At the recent "Future of the Global Law Firms" symposium at Georgetown Law, the managing partners from Clifford Chance and Hale Dorr were imploring law schools to improve their business and management training. The NWU Law 2-year graduates could be their ideal candidates--moreover, NWU Law is actively making that case. What is the strategy of other elite law schools?
Another piece of market evidence: Last year Vault published its list of Underrated Law Schools based on a survey of legal recruiters. (I blogged on it here.) No Top 15 law school made the list; no surprise, Top 15 schools are, by definition, highly rated. But one Top 15 school, Northwestern Law, was included in the recruiter comments, including this observation: "Northwestern--should be Top 5--best prepared graduates, curriculum, business focus, leadership development." Perhaps a coincidence; but maybe not.
Against this background of market forces--students and employers carefully weighing their options--the opinions of law professors don't matter very much. The NWU Law press release actually lays out the research and strategy that produced the proposal. In my opinion, NWU Law is trying send their message to prospective students and employers, though other law schools could take note. Quoting Dean Van Zandt:
"We now are in a better position than ever to select students [emphasis added] for competencies that legal leaders told us are necessary for success and to develop those traits in ways that will mimic how our graduates will work throughout their careers."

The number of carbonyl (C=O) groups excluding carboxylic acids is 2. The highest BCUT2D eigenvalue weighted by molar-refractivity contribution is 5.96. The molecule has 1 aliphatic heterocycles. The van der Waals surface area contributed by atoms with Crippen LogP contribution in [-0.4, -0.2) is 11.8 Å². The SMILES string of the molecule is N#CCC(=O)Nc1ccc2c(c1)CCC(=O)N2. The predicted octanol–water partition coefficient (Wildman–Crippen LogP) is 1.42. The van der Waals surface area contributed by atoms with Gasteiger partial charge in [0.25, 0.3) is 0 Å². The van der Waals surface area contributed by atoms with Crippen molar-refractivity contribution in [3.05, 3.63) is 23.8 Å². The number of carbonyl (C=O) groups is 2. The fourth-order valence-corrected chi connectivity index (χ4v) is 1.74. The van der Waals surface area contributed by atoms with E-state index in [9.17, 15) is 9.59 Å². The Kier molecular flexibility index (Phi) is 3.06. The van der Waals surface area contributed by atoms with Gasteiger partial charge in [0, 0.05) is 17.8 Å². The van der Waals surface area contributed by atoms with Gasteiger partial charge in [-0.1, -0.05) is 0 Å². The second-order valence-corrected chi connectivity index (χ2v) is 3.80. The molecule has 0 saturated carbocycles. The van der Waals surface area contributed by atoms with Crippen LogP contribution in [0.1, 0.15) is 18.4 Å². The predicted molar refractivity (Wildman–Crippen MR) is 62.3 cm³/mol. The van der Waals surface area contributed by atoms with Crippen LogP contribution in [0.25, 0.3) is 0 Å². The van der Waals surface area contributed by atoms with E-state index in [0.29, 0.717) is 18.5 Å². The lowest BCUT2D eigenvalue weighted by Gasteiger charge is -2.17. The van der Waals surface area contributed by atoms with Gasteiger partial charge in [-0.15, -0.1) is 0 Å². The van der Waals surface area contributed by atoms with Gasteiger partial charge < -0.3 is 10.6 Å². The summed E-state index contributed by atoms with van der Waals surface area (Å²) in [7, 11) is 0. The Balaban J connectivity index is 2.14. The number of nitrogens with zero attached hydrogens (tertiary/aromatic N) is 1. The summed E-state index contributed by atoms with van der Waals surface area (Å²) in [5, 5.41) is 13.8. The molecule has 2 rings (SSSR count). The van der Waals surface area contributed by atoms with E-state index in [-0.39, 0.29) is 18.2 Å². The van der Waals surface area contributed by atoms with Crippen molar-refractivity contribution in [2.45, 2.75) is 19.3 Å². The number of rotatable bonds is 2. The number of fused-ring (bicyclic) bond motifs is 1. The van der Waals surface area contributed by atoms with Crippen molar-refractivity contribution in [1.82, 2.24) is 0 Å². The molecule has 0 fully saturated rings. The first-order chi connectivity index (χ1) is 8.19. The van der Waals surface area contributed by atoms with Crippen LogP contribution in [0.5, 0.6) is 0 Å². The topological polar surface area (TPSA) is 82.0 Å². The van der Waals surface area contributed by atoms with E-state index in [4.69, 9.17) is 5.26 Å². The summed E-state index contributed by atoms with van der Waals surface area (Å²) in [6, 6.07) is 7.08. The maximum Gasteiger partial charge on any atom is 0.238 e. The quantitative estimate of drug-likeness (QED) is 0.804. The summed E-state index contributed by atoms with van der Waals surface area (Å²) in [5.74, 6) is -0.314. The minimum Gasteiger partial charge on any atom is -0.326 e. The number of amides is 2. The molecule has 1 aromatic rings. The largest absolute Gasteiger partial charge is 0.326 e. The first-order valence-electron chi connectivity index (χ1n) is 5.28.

The proposals of “Plan 2008: Preparing Great Leaders for the Changing World” [which includes the 2-year program] were developed by a working group, consisting of faculty, students, alumni and staff and assisted by Blaqwell, Inc., a prominent legal consulting firm, before they were submitted to industry leaders in focus groups.
The plan builds upon the law school’s 1998 strategic plan to basically provide students with an understanding of the nature of today’s global law and business environment and the wherewithal to manage their careers. The model begins with an admissions process that seeks substantial post-college work experience and relies on an interviewing program to recruit mature students whose communication and interpersonal skills are as excellent as their LSAT scores.
“We have been fine-tuning our model for the last 10 years,” said Van Zandt. “And now following our deep look at industry trends and frank talks with industry leaders, we are confident that we have a plan to maximize our graduates’ success in an environment in which law penetrates businesses and other organizations in unprecedented ways and law operates like a business as never before.”
Finally, it is pretty clear that Northwestern choreographed today's press coverage. The press release, dated today, June 20, 2008, coincided with stories in the Chicago Tribune, National Law Journal, Inside Higher Ed, The Chronicle of Higher Education, and the Associated Press. And then the blogs took over. And to top it all off, after months of market research and years of experimenting with the interview/work experience requirement--i.e., evaluating actual data--two prominent professors at the other Illinois Tier 1 schools offer their "sense" and "gut instinct" on the record in the Chicago Tribune that it is all a very bad idea. I am sure that made Dean Van Zandt's day.